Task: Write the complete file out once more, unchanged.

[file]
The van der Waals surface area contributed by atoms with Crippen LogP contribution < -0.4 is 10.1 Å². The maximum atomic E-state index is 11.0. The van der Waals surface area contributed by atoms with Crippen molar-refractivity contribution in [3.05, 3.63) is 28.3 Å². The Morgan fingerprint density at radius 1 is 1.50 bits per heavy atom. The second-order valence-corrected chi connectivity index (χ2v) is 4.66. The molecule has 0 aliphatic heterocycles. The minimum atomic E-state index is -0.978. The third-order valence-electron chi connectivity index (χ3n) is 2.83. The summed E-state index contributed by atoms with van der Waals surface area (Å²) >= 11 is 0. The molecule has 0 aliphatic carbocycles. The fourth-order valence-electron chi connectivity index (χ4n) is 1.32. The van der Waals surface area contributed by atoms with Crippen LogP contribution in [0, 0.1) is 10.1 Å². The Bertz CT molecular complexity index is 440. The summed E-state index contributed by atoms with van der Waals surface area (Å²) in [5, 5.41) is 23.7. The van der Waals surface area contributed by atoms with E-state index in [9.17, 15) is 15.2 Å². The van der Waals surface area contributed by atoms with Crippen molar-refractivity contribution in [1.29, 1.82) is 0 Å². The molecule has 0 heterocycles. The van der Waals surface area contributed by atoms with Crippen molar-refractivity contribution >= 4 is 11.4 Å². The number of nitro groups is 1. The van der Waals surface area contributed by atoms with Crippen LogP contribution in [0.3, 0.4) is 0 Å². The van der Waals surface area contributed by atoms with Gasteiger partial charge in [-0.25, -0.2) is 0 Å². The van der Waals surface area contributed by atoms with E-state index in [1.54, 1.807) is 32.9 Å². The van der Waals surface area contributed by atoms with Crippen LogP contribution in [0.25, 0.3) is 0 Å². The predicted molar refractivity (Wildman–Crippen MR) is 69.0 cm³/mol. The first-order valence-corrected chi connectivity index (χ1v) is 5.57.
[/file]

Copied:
The van der Waals surface area contributed by atoms with Crippen LogP contribution < -0.4 is 10.1 Å². The maximum atomic E-state index is 11.0. The van der Waals surface area contributed by atoms with Crippen molar-refractivity contribution in [3.05, 3.63) is 28.3 Å². The Morgan fingerprint density at radius 1 is 1.50 bits per heavy atom. The second-order valence-corrected chi connectivity index (χ2v) is 4.66. The molecule has 0 aliphatic heterocycles. The minimum atomic E-state index is -0.978. The third-order valence-electron chi connectivity index (χ3n) is 2.83. The summed E-state index contributed by atoms with van der Waals surface area (Å²) >= 11 is 0. The molecule has 0 aliphatic carbocycles. The fourth-order valence-electron chi connectivity index (χ4n) is 1.32. The van der Waals surface area contributed by atoms with Crippen LogP contribution in [0, 0.1) is 10.1 Å². The Bertz CT molecular complexity index is 440. The summed E-state index contributed by atoms with van der Waals surface area (Å²) in [5, 5.41) is 23.7. The van der Waals surface area contributed by atoms with E-state index in [9.17, 15) is 15.2 Å². The van der Waals surface area contributed by atoms with Crippen molar-refractivity contribution in [1.29, 1.82) is 0 Å². The molecule has 0 heterocycles. The van der Waals surface area contributed by atoms with Crippen molar-refractivity contribution >= 4 is 11.4 Å². The number of nitro groups is 1. The van der Waals surface area contributed by atoms with Crippen LogP contribution in [0.3, 0.4) is 0 Å². The van der Waals surface area contributed by atoms with Gasteiger partial charge in [-0.25, -0.2) is 0 Å². The van der Waals surface area contributed by atoms with E-state index in [1.54, 1.807) is 32.9 Å². The van der Waals surface area contributed by atoms with Crippen LogP contribution in [0.25, 0.3) is 0 Å². The predicted molar refractivity (Wildman–Crippen MR) is 69.0 cm³/mol. The first-order valence-corrected chi connectivity index (χ1v) is 5.57.